Bulawayo Vendors and Vendors Association (BVTA) and various Bulawayo based vendors associations working in partnership with Transparency International Zimbabwe have established a Vendors and Traders Anti-Corruption and Coordination Task Force to help raise awareness on corruption and help to coordinate and disseminate information among members of associations. The platform seeks to play a watch dog role and be a whistle blower to any corrupt activities that occur in trading and vending areas.  Vendors and traders lamented corrupt practices by some law enforcement agents who solicit for bribes and sometimes confiscate their wares and disappear before reaching the warehouses. More alarming were revelations that women bear the brunt of sexual harassment from some errant law enforcements agents who demand sex in order to let them free.

The idea was proposed at an Informal Sector Governance workshop held at Transparency International Zimbabwe, Bulawayo office. The workshop was meant to assist Vendors and Informal traders understand how corruption occurs in the informal sector; understand the personal and cooperate rights in criminal and civil liability of involvement in corruption and to develop strategies on how to reduce corruption.

Transparency International Zimbabwe says that Zimbabwe scored 21 points out of 100 on the 2015 Corruption Perceptions Index and the country is ranked 150 least corrupt nation out of 175 countries. It must be noted that the Corruption Perception Index ranks countries and territories based on how corrupt their public sector is perceived to be and not the informal sector, however the data provided mirrors the informal sector as some services rendered to the informal sector are from various government arms hence the perception that illicit dealings are rampant in the informal sector.

Vendors also highlighted a number of challenges they face in the industry among them lack of support on lines of credit to finance their small businesses as banks and micro- financiers demand collateral. Vendors were encouraged to pursue internal lending and savings, establish group bank accounts, pilot ideas such as Grameen Bank by Mohamoud Yunis. Informal traders called for review of legislation that governs National Social Security to consider schemes that cater for vendors as they are now part of the huge economy sector. Estimates from the government have shown that in 2013 the Informal sector was accounting for $7 billion dollars and against $4billion national budget.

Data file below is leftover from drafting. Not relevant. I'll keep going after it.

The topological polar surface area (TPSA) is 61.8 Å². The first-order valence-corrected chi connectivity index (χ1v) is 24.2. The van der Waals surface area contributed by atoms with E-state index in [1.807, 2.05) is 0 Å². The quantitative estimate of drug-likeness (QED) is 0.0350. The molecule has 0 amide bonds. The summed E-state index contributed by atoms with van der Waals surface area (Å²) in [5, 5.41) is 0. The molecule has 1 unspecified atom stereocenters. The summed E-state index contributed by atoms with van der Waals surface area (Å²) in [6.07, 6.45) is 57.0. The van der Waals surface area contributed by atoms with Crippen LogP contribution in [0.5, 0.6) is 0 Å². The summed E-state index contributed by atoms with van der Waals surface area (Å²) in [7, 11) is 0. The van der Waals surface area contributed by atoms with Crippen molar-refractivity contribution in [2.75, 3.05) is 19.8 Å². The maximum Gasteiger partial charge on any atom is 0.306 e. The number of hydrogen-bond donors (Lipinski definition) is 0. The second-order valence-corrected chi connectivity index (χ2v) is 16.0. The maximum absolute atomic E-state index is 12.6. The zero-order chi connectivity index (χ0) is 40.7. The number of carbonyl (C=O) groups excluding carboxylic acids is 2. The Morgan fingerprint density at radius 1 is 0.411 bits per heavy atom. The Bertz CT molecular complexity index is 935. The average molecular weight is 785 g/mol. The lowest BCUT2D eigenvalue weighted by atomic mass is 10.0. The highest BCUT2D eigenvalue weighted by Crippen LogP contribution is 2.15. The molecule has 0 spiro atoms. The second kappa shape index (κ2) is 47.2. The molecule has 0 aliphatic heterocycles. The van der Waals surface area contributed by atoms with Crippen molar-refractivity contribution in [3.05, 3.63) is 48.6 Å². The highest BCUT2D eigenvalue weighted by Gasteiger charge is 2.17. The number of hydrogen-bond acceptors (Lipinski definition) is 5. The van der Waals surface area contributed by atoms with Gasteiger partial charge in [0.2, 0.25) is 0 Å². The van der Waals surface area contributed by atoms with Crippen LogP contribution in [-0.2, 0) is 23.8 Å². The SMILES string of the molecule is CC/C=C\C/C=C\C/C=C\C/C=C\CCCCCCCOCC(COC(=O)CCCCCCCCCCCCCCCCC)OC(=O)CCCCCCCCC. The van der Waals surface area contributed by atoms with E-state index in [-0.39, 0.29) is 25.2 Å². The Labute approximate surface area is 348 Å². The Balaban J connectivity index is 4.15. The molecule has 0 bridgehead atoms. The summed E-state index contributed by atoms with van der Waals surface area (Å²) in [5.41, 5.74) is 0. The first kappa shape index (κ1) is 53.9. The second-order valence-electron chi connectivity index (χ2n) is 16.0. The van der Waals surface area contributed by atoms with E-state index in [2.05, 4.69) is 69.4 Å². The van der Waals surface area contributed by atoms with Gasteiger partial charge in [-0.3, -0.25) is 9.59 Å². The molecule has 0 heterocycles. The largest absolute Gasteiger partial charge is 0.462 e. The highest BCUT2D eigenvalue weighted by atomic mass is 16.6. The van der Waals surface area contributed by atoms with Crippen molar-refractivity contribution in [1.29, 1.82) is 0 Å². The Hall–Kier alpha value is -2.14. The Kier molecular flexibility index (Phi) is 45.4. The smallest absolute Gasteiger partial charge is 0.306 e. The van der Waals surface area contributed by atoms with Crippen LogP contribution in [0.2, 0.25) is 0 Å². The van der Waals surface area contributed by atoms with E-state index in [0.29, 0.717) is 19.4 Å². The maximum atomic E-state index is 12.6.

Speaking at the same workshop during a breakaway session Debra Mukasa an official from Bulawayo Vendors and Traders Association urged associations to advocate for the formalization of the informal sector in order to be orderly and organized so as to access loans and be recognized by the government. “Formalizing the informal traders will help us to be recognized by the government and also help us to lobby  the government to introduce social security schemes for us vendors” she said. “When we grow old we do have other means of survival but if the government allows us to make small contributions to NSSA, it will cushion us and our families” she added

Mr Dumisani Ncube from Bulawayo Traders Association urged informal traders to consider acquiring pieces of land as associations and construct buildings that they can sublet and the returns be used for social security schemes.

Informal Traders and Vendors Association committed to work closely with Transparency International Zimbabwe in fighting corruption and promotion of their rights. Transparency International Zimbabwe pledged to provide legal services and assist in coordinating the informal traders and vendors associations.

For feedback: mikejnrsind82@gmail.com   / twitter: @mdladlaspeaks



Bulawayo Vendors and Traders Association (BVTA) would like to acknowledge the efforts demonstrated by the Bulawayo City Council to decongest the City Centre by creating new vending bays at corner Masotsha Ave and Fife Street. (Near Highlanders Club House) This is after our sustained campaign for the local authority to provide appropriate vending and trading bays for our membership.